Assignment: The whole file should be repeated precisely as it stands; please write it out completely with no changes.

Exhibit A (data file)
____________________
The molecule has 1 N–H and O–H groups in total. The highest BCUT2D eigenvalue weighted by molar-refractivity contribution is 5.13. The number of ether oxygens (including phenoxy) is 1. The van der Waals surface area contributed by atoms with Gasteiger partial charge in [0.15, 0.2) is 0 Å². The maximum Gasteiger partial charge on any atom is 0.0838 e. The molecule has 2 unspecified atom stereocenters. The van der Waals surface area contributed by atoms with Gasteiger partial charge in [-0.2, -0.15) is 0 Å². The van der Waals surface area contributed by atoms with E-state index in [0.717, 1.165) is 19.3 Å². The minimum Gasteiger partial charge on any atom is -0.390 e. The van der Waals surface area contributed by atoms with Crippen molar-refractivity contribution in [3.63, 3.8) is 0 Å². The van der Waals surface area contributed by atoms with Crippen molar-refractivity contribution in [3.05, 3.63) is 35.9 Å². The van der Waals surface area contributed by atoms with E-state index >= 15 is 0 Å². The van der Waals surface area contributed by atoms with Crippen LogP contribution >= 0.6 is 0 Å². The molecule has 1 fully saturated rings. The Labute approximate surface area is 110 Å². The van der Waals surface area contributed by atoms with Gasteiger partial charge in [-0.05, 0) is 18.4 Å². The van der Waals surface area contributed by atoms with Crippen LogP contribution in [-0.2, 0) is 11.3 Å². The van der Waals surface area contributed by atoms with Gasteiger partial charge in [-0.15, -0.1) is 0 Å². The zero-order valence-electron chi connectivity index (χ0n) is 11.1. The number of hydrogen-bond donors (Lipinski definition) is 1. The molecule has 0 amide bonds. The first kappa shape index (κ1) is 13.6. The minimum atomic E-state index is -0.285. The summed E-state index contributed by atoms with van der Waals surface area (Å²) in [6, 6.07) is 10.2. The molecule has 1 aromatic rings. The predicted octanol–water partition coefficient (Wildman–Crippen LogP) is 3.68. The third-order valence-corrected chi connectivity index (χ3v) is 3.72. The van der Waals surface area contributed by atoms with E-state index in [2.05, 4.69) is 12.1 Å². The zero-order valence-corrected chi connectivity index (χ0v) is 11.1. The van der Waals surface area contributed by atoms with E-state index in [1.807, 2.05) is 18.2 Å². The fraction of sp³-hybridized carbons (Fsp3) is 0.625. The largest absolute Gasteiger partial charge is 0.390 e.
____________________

The molecule has 1 N–H and O–H groups in total. The highest BCUT2D eigenvalue weighted by molar-refractivity contribution is 5.13. The number of ether oxygens (including phenoxy) is 1. The van der Waals surface area contributed by atoms with Gasteiger partial charge in [0.15, 0.2) is 0 Å². The maximum Gasteiger partial charge on any atom is 0.0838 e. The molecule has 2 unspecified atom stereocenters. The van der Waals surface area contributed by atoms with Gasteiger partial charge in [-0.2, -0.15) is 0 Å². The van der Waals surface area contributed by atoms with E-state index in [0.717, 1.165) is 19.3 Å². The minimum Gasteiger partial charge on any atom is -0.390 e. The van der Waals surface area contributed by atoms with Crippen molar-refractivity contribution in [3.63, 3.8) is 0 Å². The van der Waals surface area contributed by atoms with Crippen molar-refractivity contribution in [3.05, 3.63) is 35.9 Å². The van der Waals surface area contributed by atoms with E-state index >= 15 is 0 Å². The van der Waals surface area contributed by atoms with Crippen LogP contribution >= 0.6 is 0 Å². The molecule has 1 fully saturated rings. The Labute approximate surface area is 110 Å². The van der Waals surface area contributed by atoms with Gasteiger partial charge in [-0.05, 0) is 18.4 Å². The van der Waals surface area contributed by atoms with Crippen LogP contribution in [-0.2, 0) is 11.3 Å². The van der Waals surface area contributed by atoms with Gasteiger partial charge in [-0.15, -0.1) is 0 Å². The zero-order valence-electron chi connectivity index (χ0n) is 11.1. The number of hydrogen-bond donors (Lipinski definition) is 1. The molecule has 0 amide bonds. The first kappa shape index (κ1) is 13.6. The minimum atomic E-state index is -0.285. The summed E-state index contributed by atoms with van der Waals surface area (Å²) in [6, 6.07) is 10.2. The molecule has 1 aromatic rings. The predicted octanol–water partition coefficient (Wildman–Crippen LogP) is 3.68. The third-order valence-corrected chi connectivity index (χ3v) is 3.72. The van der Waals surface area contributed by atoms with E-state index in [2.05, 4.69) is 12.1 Å². The zero-order valence-corrected chi connectivity index (χ0v) is 11.1. The van der Waals surface area contributed by atoms with E-state index in [1.807, 2.05) is 18.2 Å². The fraction of sp³-hybridized carbons (Fsp3) is 0.625. The largest absolute Gasteiger partial charge is 0.390 e.